What these tangles with reputation, misinformation, social media, and polarization show is that the players and the power in science communication are shifting. For most of science’s history there has been a presumption that communication should be one-way (from the experts to the public) and tightly controlled (by the experts). More recently, there has been a democratic shift toward open dialogue, something that social media platforms can sometimes facilitate. But in practice, social media can also boost misinformation, contributing to political polarization and threatening public health. The pandemic has raised the stakes of information quality and distribution while also increasing the number and types of people paying attention to scientific publishing. The roles that media, the public, government, and scientific publishers play in disseminating, validating, and debating content are all in flux.
Robert Merton, a leading light of twentieth-century sociology, argued in the 1940s that science derives its authority in part from its “organized skepticism.” Science, he contended, progressed through constant scrutiny, but this scrutiny happened within its own citadel. Mechanisms of peer review and “invisible colleges” such as the United Kingdom’s Royal Society were seen as guarantees. Asking questions was encouraged, but only for those with institutionalized authority. The number of times an article was cited by other scientists was considered a proxy for the importance of a piece of research (and the researchers who conducted it).
Online access has changed this radically, providing quick, open forums for critique. The amount of attention scientific articles attract is being measured and valued in new ways—ones that many journals and researchers actively seek to maximize. Despite the fact that social media prioritizes engagement over quality, tools like Altmetrics are increasingly used to measure and celebrate such attention. Although BMJ’s target audience is practicing medical doctors, the journal decided to provide its reporting on COVID-19 to the public for free, which doubled their website traffic during the pandemic. Of the 100 scientific articles with the highest Altmetric score in 2021, 98 were about COVID-19, including papers on ivermectin and hydroxychloroquine, two drugs that repeatedly failed to demonstrate efficacy yet received cult status among vaccine sceptics. Like BMJ, many journals have come to value high click rates and shares by nonspecialists, although I have seen little reflection on the changing role of these publications in a social media world.
The twenty-first century brought recognition that past notions of one-way science communication—also known as the “knowledge deficit model”—were both simplistic and paternalistic. Effective science communication requires dialogue with the public, not heavy-handed preaching. Clinicians now increasingly ask patients’ opinions when recommending treatments, and policymakers acknowledge the need to listen to citizens’ attitudes on new technologies such as synthetic biology or artificial intelligence.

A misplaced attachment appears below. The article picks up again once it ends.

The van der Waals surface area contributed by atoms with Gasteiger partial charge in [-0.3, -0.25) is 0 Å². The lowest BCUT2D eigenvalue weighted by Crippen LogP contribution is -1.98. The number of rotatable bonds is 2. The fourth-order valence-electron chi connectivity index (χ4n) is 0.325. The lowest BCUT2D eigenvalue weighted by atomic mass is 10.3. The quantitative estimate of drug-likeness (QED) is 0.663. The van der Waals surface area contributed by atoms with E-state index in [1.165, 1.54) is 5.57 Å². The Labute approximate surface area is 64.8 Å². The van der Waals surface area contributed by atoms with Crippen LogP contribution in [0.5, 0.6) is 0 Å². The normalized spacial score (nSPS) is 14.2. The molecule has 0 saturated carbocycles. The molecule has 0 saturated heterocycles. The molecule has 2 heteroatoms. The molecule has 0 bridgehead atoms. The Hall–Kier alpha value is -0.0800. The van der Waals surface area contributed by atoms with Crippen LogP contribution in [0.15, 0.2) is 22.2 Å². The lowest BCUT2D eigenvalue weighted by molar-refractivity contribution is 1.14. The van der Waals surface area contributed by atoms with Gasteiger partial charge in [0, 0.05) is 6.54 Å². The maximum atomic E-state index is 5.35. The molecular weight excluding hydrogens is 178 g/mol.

Meanwhile, the internet has radically democratized access to information and the tools of research, completely transforming the news landscape. By 2016, more than half of internet users said they used social media for news at least weekly. What information is most visible in people’s feeds is increasingly shaped by social media algorithms. People who would previously not have explored scientific journals share articles on social media. Some leverage the authority of accredited scientists and peer-reviewed journals to support their views.
The COVID-19 pandemic accelerated these trends. Conventional science journalists have been joined by a host of other communicators whose stories only reflect the uncertainties of science when it suits their narrative. All through the height of the pandemic, The Joe Rogan Experience was one of the world’s most popular podcasts, with more than 10 million subscribers. It features a controversial host who provides a platform for issues such as the efficacy of unorthodox COVID-19 treatments with the catchphrase “I’m just asking questions.”
The early panic of the pandemic saw a retreat to some paternalistic approaches to science communication in the United States, United Kingdom, and elsewhere. Scientists, public authorities, and others were alarmed by the narratives spreading through the internet, convinced that public trust in science, so crucial to vaccination campaigns and efforts to forestall infection and disease, was being sabotaged. Some scientific organizations fell back on what communication scholars Matthew Nisbet and Dietram Scheufele describe as the “still dominant assumption that science literacy is both the problem and solution to societal conflicts.”
Anything that was seen as undermining or even scrutinizing the COVID-19 vaccines’ safety record attracted disproportionate concern. As early as April 2020, Facebook created a special COVID-19 policy to combat misinformation: it produced a list of claims that it would prohibit in posts and ads and announced that it would boost funding for both algorithmic fact-checkers and human ones. The company boasted that when users saw posts that had been flagged, “95% of the time they did not go on to view the original content.”